The people carried out their bold sentiments in their public and private acts. The advocate of freedom for the slave always secured a hearing, and the homes of leading citizens were open to those who, early or later, espoused the cause of the bondmen. [*1] In the fall of 1860, when the two political parties, “Democrat” and “Republican,” were, sub-divided into four, this town gave her support to the Republican, and gave a large percent of her votes for Abraham Lincoln. [^1]

In the months that followed, during which the “Southern Confederacy” was formed, there was a feeling of deep interest in this small town bordering upon excitement.

The attack upon Fort Sumter, April 12, 1861, opened the War of the Rebellion and aroused a generation that had never felt the devastations of war or learned the evolution of troops. [*2] The young men of Bedford, true to their ancestral record, began to enlist, and eleven had entered the Union Army before the close of the year. Among them was Cyrus Page, then sixty years of age, and still bearing the honorary title of captain, conferred upon him by the old militia company of the town.

But fifteen days after the outrage upon Sumter, a “Liberty Pole” was erected upon the “Common” or “Training-Field.” Oliver W. Lane, a descendant of the Lanes of Indian and Revolutionary fame, contributed the most towering pine of his forest; every artisan and workman joined in the rally on April 27th, and raised the pole, from which the flag of the Union was unfurled and waved daily during the years of bloody conflict, now raising the spirits of the people as it waved from its highest point, and anon hushing them to silence, as, from half-mast, it betokened a nation’s sorrow.

On June 27th, 1861, two months after the unfurling of the flag, and directly beneath its folds, occurred the first loss of life in Bedford, indirectly caused by the war. The alarm had led to a very general practice of firearms, and a young man injudiciously discharged his pistol across the Common and killed a bright boy of nine years, Samuel T. Hughes. The first recorded action on the part of the town was a vote instructing the selectmen to draw from the treasury, according to their discretion, for the support of the families of volunteers and a tender of the free use of the town hall

“to the Ladies’ Soldiers’ Aid Society to hold their meetings to render aid to the sick and wounded soldiers of our army.”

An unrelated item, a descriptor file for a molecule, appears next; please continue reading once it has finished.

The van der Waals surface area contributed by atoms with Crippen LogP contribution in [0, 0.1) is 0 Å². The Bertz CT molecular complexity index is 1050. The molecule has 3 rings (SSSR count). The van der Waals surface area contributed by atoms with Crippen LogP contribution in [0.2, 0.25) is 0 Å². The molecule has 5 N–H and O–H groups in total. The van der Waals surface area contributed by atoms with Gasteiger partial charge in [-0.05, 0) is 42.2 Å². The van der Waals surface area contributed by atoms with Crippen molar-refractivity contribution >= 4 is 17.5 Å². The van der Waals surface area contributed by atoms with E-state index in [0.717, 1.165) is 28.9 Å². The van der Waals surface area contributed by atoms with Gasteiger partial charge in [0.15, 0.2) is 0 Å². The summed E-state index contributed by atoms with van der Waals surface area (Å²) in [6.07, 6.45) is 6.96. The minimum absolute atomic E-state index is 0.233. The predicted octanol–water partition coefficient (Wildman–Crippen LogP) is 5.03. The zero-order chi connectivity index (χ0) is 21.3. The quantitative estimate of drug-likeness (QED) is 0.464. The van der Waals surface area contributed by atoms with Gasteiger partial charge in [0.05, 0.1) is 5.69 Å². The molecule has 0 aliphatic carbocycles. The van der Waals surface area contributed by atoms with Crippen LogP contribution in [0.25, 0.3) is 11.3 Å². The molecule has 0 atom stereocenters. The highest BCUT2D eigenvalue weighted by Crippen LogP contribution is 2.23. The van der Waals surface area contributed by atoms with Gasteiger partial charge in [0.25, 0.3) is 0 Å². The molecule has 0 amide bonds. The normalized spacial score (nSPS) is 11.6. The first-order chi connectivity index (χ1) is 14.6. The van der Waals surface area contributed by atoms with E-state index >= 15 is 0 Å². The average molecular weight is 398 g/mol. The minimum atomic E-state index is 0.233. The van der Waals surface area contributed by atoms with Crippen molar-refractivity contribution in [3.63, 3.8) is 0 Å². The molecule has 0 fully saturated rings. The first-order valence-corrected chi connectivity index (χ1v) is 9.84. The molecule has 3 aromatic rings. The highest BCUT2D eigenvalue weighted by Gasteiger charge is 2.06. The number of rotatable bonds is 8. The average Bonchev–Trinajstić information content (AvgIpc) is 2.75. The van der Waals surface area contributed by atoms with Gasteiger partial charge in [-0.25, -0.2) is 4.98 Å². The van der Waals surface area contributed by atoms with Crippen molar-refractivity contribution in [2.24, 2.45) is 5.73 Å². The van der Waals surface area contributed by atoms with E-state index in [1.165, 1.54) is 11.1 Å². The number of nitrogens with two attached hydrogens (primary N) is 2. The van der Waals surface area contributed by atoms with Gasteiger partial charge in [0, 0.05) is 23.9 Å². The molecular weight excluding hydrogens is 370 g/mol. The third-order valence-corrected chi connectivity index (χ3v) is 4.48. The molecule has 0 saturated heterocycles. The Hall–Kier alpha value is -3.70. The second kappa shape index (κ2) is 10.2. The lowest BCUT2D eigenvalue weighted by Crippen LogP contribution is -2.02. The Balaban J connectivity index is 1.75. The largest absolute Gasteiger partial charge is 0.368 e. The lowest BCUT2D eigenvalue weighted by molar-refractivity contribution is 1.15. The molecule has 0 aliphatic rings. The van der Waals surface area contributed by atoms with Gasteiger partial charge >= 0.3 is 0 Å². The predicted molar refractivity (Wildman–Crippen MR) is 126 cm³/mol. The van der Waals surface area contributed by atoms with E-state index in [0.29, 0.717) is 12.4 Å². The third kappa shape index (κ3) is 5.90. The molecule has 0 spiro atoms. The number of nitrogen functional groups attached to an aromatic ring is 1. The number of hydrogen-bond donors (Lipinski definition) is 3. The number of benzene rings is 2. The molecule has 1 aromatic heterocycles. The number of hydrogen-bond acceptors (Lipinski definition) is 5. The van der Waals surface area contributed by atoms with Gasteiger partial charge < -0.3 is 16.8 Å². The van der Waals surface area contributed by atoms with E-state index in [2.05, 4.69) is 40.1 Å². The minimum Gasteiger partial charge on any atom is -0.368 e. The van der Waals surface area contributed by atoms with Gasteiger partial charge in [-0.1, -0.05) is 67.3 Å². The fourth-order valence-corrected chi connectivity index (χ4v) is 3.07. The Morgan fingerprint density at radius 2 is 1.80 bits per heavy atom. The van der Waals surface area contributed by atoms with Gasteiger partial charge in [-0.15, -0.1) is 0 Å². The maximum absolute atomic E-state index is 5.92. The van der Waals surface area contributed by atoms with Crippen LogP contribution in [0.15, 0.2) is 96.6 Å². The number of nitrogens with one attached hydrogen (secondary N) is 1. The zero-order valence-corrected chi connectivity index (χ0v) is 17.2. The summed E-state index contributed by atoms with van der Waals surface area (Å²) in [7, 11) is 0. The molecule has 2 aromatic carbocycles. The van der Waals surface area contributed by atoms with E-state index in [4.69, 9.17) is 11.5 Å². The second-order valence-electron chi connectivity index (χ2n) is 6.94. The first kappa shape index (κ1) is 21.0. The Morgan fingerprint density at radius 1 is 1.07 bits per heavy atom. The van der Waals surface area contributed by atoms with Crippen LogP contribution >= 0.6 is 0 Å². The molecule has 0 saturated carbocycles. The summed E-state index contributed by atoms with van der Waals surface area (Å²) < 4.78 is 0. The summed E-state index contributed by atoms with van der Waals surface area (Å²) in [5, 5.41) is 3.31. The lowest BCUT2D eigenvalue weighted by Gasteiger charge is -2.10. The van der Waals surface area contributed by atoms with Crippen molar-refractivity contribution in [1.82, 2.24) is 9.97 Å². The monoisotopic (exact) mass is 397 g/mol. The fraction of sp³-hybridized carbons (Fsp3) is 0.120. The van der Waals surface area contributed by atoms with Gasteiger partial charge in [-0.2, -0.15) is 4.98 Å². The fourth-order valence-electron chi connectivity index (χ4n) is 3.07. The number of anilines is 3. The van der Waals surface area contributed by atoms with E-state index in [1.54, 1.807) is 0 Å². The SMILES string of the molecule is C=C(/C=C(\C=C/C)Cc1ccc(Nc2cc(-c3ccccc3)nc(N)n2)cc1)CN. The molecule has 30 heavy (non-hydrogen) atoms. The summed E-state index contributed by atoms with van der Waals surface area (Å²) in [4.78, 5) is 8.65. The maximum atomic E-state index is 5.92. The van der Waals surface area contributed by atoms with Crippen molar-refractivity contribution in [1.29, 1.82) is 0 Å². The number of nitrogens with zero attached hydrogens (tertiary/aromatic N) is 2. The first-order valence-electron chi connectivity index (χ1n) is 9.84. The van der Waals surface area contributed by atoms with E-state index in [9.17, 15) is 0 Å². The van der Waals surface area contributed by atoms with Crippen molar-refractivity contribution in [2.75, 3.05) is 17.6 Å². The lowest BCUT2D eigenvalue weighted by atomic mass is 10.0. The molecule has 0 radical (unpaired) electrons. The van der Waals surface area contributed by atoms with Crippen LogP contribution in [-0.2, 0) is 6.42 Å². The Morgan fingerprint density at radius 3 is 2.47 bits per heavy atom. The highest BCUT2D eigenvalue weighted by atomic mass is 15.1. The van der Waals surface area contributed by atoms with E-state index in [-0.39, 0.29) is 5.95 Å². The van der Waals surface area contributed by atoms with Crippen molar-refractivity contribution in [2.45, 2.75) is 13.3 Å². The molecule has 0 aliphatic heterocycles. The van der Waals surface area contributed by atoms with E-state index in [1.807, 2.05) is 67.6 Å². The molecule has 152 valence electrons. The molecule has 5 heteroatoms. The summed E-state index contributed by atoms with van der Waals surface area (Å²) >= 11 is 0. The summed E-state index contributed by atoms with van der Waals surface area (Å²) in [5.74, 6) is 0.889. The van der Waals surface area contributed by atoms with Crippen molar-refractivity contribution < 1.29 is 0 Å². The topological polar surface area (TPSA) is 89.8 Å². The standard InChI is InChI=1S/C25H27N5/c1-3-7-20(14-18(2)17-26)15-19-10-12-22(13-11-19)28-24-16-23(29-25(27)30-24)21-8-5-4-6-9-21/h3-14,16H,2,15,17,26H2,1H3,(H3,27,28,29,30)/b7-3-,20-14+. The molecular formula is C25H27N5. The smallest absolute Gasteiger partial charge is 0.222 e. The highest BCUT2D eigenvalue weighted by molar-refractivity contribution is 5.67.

This society did most valuable service through the war, continually contributing through the various Christian and Sanitary Commissions. Some of the women gave personal service as nurses in the camp. In August, 1862, a bounty of $100 was voted to each volunteer for nine months’ service. In 1864 the town raised $624 to fill her quota. The sums raised by a vote of the town indicate but a fractional part of the money expended by her citizens in the cause. Not less than $5000 were contributed to the war by the town in addition to the long-continued drain by taxation. Besides the direct tax, there was the indirect or “Internal Revenue,” which demanded, and vigilant officers collected rates upon almost every transaction. After the war closed, the Ladies’ Aid Society turned its attention to procuring funds for the erection of a monument to the memory of those who had died in the struggle.

About $1600 were earned and contributed for that purpose with which a suitable Scotch granite monument has been erected in Shawshine Cemetery. The inscriptions are as follows:

“Soldiers’ Memorial, 1861–65.  They gave their lives for us and their

[ p 30 ]

country. The Ladies of Bedford pay this affectionate Tribute to their memory.

Albert L. Butler, died 1862; Charles W. Goodwin, died 1862; Clark C. Cutler, died 1862; Henry Hosmer, died 1862; Thomas Isaac, died 1863; James Munroe, died 1863; Samuel W. Stearns, died 1863; Joshua Atwood, died 1864; John Byron, died 1864; Charles Coudry, died 1864; William F. Gragg, died 1864; Warren G. Holbrook, died 1864; Charles W. Lunt, died 1864; Charles A. Saunders, died 1864.” [^2]

Memorial day is sacredly observed on each annual return, and the rapidly increasing list of graves of those who served their country in the war receives the attention of a grateful people.

At the memorial service of 1887, immediately following the death of Captain Cyrus Page, the following hymn was sung. It was composed for the occasion by Abram E. Brown, and

“dedicated to the Memory of Captain Cyrus Page and other Brave men who honored Bedford in the war of the Rebellion:”

“All honor to our soldiers brave,
Who left their home and kindred dear,
Who nobly fought this land to save,
Of the oppressors’ rod to clear.

Their mounds we’ll deck with flowerets bright;
Their noble deeds to children tell;
Through passing years and ages’ flight
A country’s pride their praise shall swell.

The earthly file is narrowing fast,
The ranks of Heaven are gaining there.
Let’s halt, and down our garlands cast,
While for the living raise a prayer.

In Thee, God, we’re trusting still.
Our fathers’ God, Thou too hast been.
With joy we’ll own Thy sovereign will.
And following Thee, life’s battle win.”

There were enrolled as liable to do military duty in 1861, eighty names, and in 1862 the enrollment list reached eighty-seven.

In the army roll ninety names are registered to the credit of Bedford. Seventy-four of them were citizens of the town. Six were in the service of the navy.



  1. percent ∨ per cent.
  2. 1864.” ∨ 1864.


  1. “bondmen”: slaves
  2. “evolution”: drilled movement